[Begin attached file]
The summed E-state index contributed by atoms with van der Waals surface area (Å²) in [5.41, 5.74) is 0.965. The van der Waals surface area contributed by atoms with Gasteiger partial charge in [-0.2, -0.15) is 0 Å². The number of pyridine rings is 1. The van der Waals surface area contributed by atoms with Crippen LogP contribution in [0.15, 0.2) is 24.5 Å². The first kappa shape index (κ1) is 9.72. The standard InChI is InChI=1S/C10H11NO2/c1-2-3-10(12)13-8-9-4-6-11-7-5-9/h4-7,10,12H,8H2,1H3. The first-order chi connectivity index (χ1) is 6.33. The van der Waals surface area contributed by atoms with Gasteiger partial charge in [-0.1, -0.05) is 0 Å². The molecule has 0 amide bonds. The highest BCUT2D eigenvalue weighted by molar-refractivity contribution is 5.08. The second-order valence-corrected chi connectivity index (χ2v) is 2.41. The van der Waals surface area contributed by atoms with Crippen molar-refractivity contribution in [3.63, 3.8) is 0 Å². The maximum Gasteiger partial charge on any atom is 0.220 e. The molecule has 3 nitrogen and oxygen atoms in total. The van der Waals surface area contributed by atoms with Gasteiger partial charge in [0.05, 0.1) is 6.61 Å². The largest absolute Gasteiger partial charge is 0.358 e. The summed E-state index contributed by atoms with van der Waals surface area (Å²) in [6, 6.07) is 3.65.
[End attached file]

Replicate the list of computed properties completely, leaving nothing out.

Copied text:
The summed E-state index contributed by atoms with van der Waals surface area (Å²) in [5.41, 5.74) is 0.965. The van der Waals surface area contributed by atoms with Gasteiger partial charge in [-0.2, -0.15) is 0 Å². The number of pyridine rings is 1. The van der Waals surface area contributed by atoms with Crippen LogP contribution in [0.15, 0.2) is 24.5 Å². The first kappa shape index (κ1) is 9.72. The standard InChI is InChI=1S/C10H11NO2/c1-2-3-10(12)13-8-9-4-6-11-7-5-9/h4-7,10,12H,8H2,1H3. The first-order chi connectivity index (χ1) is 6.33. The van der Waals surface area contributed by atoms with Gasteiger partial charge in [-0.1, -0.05) is 0 Å². The molecule has 0 amide bonds. The highest BCUT2D eigenvalue weighted by molar-refractivity contribution is 5.08. The second-order valence-corrected chi connectivity index (χ2v) is 2.41. The van der Waals surface area contributed by atoms with Crippen molar-refractivity contribution in [3.63, 3.8) is 0 Å². The maximum Gasteiger partial charge on any atom is 0.220 e. The molecule has 3 nitrogen and oxygen atoms in total. The van der Waals surface area contributed by atoms with Gasteiger partial charge in [0.05, 0.1) is 6.61 Å². The largest absolute Gasteiger partial charge is 0.358 e. The summed E-state index contributed by atoms with van der Waals surface area (Å²) in [6, 6.07) is 3.65.